The No. 1 Tigers will face the No. 4 Crimson Tide in the Allstate Sugar Bowl, and the No. 2 Sooners will play the No. 3 Bulldogs in the Rose Bowl Game presented by Northwestern Mutual on Jan. 1, as announced Sunday by the CFP selection committee.
The rest of the New Year's Six bowls fell this way: USC (11-2) vs. Ohio State (11-2) in the Cotton Bowl on Dec. 29; Washington (10-2) vs. Penn State (10-2) in the Fiesta Bowl on Dec. 30; Miami (11-1) vs. Wisconsin (12-1) in the Orange Bowl on Dec. 30; and UCF (12-0) vs. Auburn (10-3) in the Peach Bowl on Jan. 1.
Georgia is seeking its first national title since 1980, the longest active drought among teams in the CFP. Clemson won in 2016, Alabama won in 2015 and Oklahoma won in 2000.
Alabama opened as a 1-point favorite over Clemson, and Oklahoma opened as a 3-point favorite over Georgia at the Westgate Las Vegas SuperBook.
The semifinal winners will play for the national title on Jan. 8 in Atlanta.
It's the third straight season that Alabama and Clemson will meet in the playoffs, though this time in the semifinals. The Tide beat the Tigers in a classic national championship game in Glendale, Arizona, two seasons ago. The teams played another thriller last season, and Clemson took the title in Tampa, Florida.
It's just the second time that two teams will have met in a bowl game in three straight years. USC and Ohio State played in the Rose Bowl in three consecutive years from 1972 to 1974.
Alabama (11-1) made the cut despite being idle Saturday and not winning the SEC title. Its lone loss was a 26-14 setback to Auburn in the Iron Bowl on Nov. 25.
CFP committee chairman Kirby Hocutt said the 31-point loss to Iowa weighed Ohio State down, and the Buckeyes were not close enough to the Tide for the Big Ten championship result to matter.
"As we saw Alabama play week in and week in out, the selection committee believed Alabama was the better football team,'' Hocutt said. "When we looked at Ohio State, when you looked at their résumé, it was impressive, but it wasn't enough for the selection committee to place them in above Alabama."
Ohio State coach Urban Meyer said he was not surprised that the Iowa loss cost the Buckeyes.
"I was kind of hoping we had those good wins. Three against the top 16 teams in America,'' Meyer told ESPN. "But I get it.''
He added: "The bottom line is we had a tough road loss.''
By choosing Alabama over Ohio State for the No. 4 spot, the selection committee had to deem the Tide "unequivocally" better, which allows it to disregard the tiebreaker criteria. It is the same scenario that allowed the Buckeyes to get in last year without winning their division and in spite of a head-to-head loss to Penn State.
Alabama is the only team to have appeared in every playoffs since they began in 2014.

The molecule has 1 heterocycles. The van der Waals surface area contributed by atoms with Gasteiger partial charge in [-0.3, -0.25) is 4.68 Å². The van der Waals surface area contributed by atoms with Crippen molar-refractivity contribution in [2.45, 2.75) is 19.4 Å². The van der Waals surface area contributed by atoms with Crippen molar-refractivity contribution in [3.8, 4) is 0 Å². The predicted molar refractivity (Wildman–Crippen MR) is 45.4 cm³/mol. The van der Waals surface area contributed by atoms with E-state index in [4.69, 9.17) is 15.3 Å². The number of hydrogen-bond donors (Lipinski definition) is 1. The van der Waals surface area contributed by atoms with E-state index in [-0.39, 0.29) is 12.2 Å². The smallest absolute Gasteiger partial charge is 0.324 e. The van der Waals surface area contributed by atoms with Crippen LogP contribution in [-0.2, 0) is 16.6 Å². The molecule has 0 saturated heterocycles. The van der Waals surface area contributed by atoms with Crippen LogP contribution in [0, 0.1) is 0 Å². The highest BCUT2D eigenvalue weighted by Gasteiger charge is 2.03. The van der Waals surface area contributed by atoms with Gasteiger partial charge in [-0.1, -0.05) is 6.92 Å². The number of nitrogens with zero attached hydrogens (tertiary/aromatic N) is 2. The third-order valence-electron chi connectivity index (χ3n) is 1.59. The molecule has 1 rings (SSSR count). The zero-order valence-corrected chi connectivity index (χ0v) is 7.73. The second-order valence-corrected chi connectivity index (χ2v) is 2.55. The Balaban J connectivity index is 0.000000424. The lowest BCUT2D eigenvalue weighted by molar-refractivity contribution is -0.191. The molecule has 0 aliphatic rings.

Ohio State finished No. 5 and Wisconsin No. 6.
After a 38-3 blowout win over Miami, defending national champion Clemson (12-1) has now won three straight ACC titles and clinched the No. 1 spot in the playoff rankings for the second time in three years.
Oklahoma (12-1) overcame a stunning loss to Iowa State in October to win its third straight Big 12 title with a commanding 41-17 win over TCU.
Georgia (12-1) thrashed Auburn 28-7 in the SEC championship game, avenging its only loss of the season -- an ugly 40-17 defeat at Auburn three weeks ago in which it was thoroughly dominated on both sides of the ball.
Georgia and Oklahoma have never played. The Bulldogs have surged in their second season under coach Kirby Smart. After winning eight games last season, Georgia won the SEC for the first time since 2005.
Oklahoma is in the playoff for the second time and will likely bring the Heisman Trophy winner. Quarterback Baker Mayfield is the favorite to win the award next weekend. If so, Mayfield will be the third player to go from winning the Heisman on to the playoff, joining Oregon's Marcus Mariota in 2014 and Alabama's Derrick Henry in 2015.
Oklahoma's Lincoln Riley is the first coach to reach the College Football Playoff in his first season as an FBS head coach. Only two coaches in the poll era (since 1936) have won a national title in their first season coaching at the major-college level: Larry Coker at Miami in 2001 and Bennie Oosterbaan at Michigan in 1948.
The four coaches received significant bonuses for leading their teams to the playoff. Georgia's Kirby Smart receives $500,000, Clemson's Dabo Swinney and Alabama's Nick Saban each earn $200,000, while Oklahoma's Riley gets $75,000.
ESPN's Darren Rovell, ESPN Stats & Information and The Associated Press contributed to this report.